D.C. Circuit Clarifies Employer Communication Rights During Union Campaigns

On March 1, 2024, the U.S. Court of Appeals for the D.C. Circuit clarified the rules that apply when employers distribute information and observe employees during union campaigns. The court found that a New York-based rehabilitation facility acted lawfully when it distributed flyers to employees and observed their reactions. The decision confirms that an employer’s sharing such information with employees in this manner constitutes an exercise of free speech expressly permitted by Section 8(c) of the National Labor Relations Act (NLRA). At the same time, the court found the employer’s new “Manager on Duty” program effectively solicited information about employees’ union sentiments. It therefore constituted “atypical monitoring” and unlawful surveillance prohibited by the NLRA. The decision serves as a helpful reminder about the line between what employers can and cannot do when communicating with employees during union campaigns.


In 2019, 1199 SEIU United Healthcare Workers East (“Union”) launched a campaign to organize employees at the Northeast Center for Rehabilitation and Brain Injury (“Northeast”) . As part of Northeast’s response to the campaign, managers were asked to distribute informational flyers to employees containing material from an NLRA publication, discuss its contents with employees, note their reactions and responses and report back. At the same time, Northeast implemented a “Manager on Duty” program, during which managers made rounds throughout the facility.  Managers assigned to the “Manager on Duty” program were allegedly told to observe and report employee behavior to leadership and “monitor suspicious activities.”

The Union filed several unfair labor practice charges about Northeast’s campaign and the National Labor Relations Board’s (NLRB) general counsel issued a complaint. Following a hearing, an administrative law judge (ALJ) found that Northeast had committed unfair labor practices by discharging two employees for union activity, by engaging in unlawful surveillance and interrogation of employees and by terminating a manager who refused to surveil employees.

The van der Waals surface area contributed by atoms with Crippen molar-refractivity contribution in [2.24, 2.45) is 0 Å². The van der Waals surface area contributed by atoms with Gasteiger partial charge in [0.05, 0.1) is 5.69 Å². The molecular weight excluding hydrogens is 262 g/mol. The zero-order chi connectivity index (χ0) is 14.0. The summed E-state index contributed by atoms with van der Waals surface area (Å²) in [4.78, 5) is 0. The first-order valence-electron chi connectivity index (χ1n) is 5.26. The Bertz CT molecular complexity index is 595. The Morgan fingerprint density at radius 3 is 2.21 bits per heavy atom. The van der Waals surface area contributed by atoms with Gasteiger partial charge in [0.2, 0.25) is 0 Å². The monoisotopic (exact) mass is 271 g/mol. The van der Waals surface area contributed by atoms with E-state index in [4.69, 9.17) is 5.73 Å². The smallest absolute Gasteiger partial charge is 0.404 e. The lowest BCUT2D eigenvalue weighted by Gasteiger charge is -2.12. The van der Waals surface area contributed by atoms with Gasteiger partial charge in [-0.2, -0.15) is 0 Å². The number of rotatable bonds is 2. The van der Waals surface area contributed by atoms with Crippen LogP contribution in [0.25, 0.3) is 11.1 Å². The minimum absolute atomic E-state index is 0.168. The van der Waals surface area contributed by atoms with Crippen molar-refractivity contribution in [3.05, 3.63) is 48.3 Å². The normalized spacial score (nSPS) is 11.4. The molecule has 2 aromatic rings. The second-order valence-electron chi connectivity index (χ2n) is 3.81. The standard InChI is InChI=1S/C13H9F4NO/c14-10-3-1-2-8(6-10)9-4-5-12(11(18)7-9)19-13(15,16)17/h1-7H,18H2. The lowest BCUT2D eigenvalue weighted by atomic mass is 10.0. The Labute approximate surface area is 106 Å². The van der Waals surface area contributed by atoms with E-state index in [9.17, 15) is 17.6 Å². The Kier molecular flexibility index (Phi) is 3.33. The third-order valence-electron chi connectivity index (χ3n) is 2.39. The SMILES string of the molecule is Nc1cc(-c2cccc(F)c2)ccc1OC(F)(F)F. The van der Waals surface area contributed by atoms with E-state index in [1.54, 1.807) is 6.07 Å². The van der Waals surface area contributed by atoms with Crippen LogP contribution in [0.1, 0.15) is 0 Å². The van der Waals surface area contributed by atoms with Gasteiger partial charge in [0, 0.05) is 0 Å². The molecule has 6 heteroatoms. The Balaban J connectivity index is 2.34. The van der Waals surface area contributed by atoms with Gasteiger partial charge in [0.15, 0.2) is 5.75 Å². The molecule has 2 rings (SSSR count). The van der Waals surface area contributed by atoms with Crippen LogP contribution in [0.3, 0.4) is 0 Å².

The NLRB, in a split decision, agreed with the ALJ’s finding that Northeast’s flyer campaign constituted unlawful surveillance because the purpose of the campaign was to “gain information about the union sentiments of its employees by observing their body language [and] reactions to leafletting.” The NLRB concluded that Northeast’s flyer distribution was akin to unlawful interrogation because it “reasonably cause[d] employees to reveal … clues about their union support.” The NLRB also concluded that the “Manager on Duty” program constituted unlawful surveillance. The NLRB also endorsed the ALJ’s finding that discharge of the two employees and the manager who refused to surveil employees violated the NLRA.

Northeast petitioned for review by the D.C. Circuit and the Board cross-petitioned for enforcement.

Court Finds “Manager on Duty” Program Did—But Flyer Campaign Did Not—Constitute Unlawful Surveillance

The court upheld the NLRB’s determination that Northeast violated the Act when it suspended and discharged two employees for union activities and discharged a manager for refusing to engage in surveillance. The court also endorsed the finding that Northeast had engaged in unlawful surveillance by implementing the “Manager on Duty” program. The court observed that the purpose of the program was to uncover employees’ union sentiments through the increased presence of managers in the facility at unusual times and locations. This “atypical monitoring” differed significantly from prior practice, the court said, and thus “had a reasonable tendency to ‘chill’ protected activity” in violation of Section 8(a)(1).

However, the court rejected the NLRB’s finding that Northeast’s distribution of informational flyers and observation of employee reactions constituted unlawful surveillance. Instead, the court explicitly held that such distribution and observation does not constitute unlawful surveillance under the NLRA. Rather, Northeast’s one-on-one persuasion efforts constituted protected exercise of its free speech rights under Section 8(c) of the NLRA. Backing employers’ right to engage in such flyering campaigns, the court said it favors “uninhibited, robust, and wide-open debate in labor disputes” and that “an employer is free to communicate to his employees any of his general views about unionism.” Absent evidence that Northeast’s managers threatened or questioned employees about improper topics when distributing the flyers, or that its persuasion efforts had a “reasonable tendency” to “intimidate” employees, the court refused to limit Northeast’s free speech rights as urged by the NLRB.

Key Takeaways for Employers

  • An employer is free to communicate general views about unions to its employees.
  • Distributing informational flyers and observing employee reactions, without threats or intimidation, does not constitute unlawful surveillance.
  • Employers should train managers on what they can and cannot say during union campaigns to ensure communications are not construed as unlawful interrogation or threats.
  • Employers must avoid “atypical monitoring” of employees, meaning conduct that is objectively so out of the ordinary it creates an impression of surveillance.

Information contained in this publication is intended for informational purposes only and does not constitute legal advice or opinion, nor is it a substitute for the professional judgment of an attorney.